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What Is Walking Dandruff in Dogs?
“Walking dandruff” is the common name for cheyletiellosis, a skin disease in dogs caused by the Cheyletiella mite.
Cheyletiella is a contagious skin parasite that results in scaling of the skin. Sometimes, in a severe infestation, the white mites can be seen walking across the skin, hence the nickname “walking dandruff.”
Cheyletiellosis affects dogs, cats, rabbits, and humans. Due to regular flea-and-tick-prevention product use, Cheyletiella is not a common parasite. These products are not labeled specifically for Cheyletiella mites, but they may reduce a pet’s risk of contracting walking dandruff. Cheyletiellosis is more commonly found in puppies and kittens in unclean or less sanitary conditions or in kennels.
If left untreated, cheyletiellosis may lead to more severe skin infections and chronic skin disease. When the immune system is busy fighting chronic inflammation, it allows secondary bacteria and yeast to grow. This may result in excessive scaling, hair loss, itching, and discomfort.
Symptoms of Walking Dandruff in Dogs
The most common sign of walking dandruff in dogs is white flakes on the skin and coat. The presence of white mites contributes to the appearance of excessive dandruff.
Keep in mind that most pets with walking dandruff do not scratch a lot. However, they may have an allergic reaction to the Cheyletiella mite and become very itchy. They may also develop scaly, crusty skin, especially on their back. Sneezing may also accompany a Cheyletiella infestation in some dogs.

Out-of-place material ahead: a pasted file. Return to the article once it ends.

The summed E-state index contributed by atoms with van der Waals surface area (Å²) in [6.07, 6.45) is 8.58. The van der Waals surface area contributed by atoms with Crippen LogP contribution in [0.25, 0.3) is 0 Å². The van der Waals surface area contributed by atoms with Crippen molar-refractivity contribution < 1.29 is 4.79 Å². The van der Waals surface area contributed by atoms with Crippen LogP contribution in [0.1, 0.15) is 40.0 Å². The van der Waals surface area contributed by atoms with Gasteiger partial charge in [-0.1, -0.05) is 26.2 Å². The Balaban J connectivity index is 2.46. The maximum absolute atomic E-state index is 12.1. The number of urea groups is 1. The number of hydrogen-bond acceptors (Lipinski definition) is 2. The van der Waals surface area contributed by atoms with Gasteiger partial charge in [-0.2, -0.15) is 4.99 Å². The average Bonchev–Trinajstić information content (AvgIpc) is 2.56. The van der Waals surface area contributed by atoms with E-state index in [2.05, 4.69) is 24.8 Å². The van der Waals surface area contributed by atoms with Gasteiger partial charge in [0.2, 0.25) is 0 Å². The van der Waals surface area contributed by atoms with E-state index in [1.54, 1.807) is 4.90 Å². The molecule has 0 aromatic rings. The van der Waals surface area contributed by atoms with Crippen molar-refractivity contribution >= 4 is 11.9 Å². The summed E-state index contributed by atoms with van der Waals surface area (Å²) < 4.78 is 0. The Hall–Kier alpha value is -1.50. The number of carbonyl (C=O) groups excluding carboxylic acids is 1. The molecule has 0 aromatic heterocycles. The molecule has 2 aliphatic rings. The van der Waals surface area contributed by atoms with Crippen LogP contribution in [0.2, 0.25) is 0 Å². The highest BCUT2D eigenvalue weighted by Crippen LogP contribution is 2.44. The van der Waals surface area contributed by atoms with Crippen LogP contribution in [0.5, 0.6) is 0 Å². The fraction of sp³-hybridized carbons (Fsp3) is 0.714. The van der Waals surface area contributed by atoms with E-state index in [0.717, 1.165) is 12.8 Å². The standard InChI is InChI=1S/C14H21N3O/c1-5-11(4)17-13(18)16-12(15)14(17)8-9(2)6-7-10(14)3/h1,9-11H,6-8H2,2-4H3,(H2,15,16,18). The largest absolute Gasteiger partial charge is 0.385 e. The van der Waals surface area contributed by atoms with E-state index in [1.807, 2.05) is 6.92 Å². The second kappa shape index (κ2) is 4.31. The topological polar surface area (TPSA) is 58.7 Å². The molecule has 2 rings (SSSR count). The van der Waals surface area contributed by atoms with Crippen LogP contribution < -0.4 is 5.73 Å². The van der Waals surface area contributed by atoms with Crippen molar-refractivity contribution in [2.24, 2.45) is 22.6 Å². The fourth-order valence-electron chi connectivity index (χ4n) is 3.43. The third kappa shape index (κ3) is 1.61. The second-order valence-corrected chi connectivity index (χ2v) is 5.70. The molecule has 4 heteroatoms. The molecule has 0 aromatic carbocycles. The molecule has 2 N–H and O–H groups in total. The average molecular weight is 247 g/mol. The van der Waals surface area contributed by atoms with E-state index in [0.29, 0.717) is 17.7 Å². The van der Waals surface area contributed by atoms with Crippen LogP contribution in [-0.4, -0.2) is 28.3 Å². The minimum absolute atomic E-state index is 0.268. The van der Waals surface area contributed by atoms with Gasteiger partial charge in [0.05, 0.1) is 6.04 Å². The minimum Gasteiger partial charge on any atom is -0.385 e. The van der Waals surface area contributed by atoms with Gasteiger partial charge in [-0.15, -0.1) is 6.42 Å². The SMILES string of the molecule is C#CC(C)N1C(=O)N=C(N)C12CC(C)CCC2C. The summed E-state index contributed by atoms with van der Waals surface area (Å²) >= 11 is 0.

Causes of Walking Dandruff in Dogs
As noted, walking dandruff is caused by Cheyletiella mites. These mites are very contagious and are most often found in large kennels, boarding facilities, groomers, or where dogs have close contact with other dogs.
The mite lives on the hair, only visiting the skin to feed. The mite spends most of its life on the pet but can survive in the surrounding environment for up to 10 days. An infected pet’s bedding or a kennel they have been in can be a source of infection to other pets.
Walking dandruff is a zoonotic disease, an infection that can be spread between animals and humans. So, other pets and humans in your household are at risk of contracting the Cheyletiella mite from an infected pet. Fortunately, humans are not the preferred host for this parasite. Symptoms of human infection are itchy, red bumps that usually resolve after the pet is properly treated.
If your pet is diagnosed with walking dandruff, talk to your healthcare provider about any recommended testing and treatment for you and your family.
How Veterinarians Diagnose Walking Dandruff in Dogs
The most common tests veterinarians use to diagnose walking dandruff are skin scrapes and acetate tape preparations. A skin scrape is a procedure that uses a small blade to scrape cells off the surface of your dog’s skin to determine the type of mite. During an acetate tape preparation, your vet uses a piece of tape to collect flakes of dandruff from your pet’s coat, places them on a microscope slide, and looks for Cheyletiella mites.
Other skin tests that are commonly used include:
A Wood’s lamp examination using ultraviolet (UV) light, or blacklight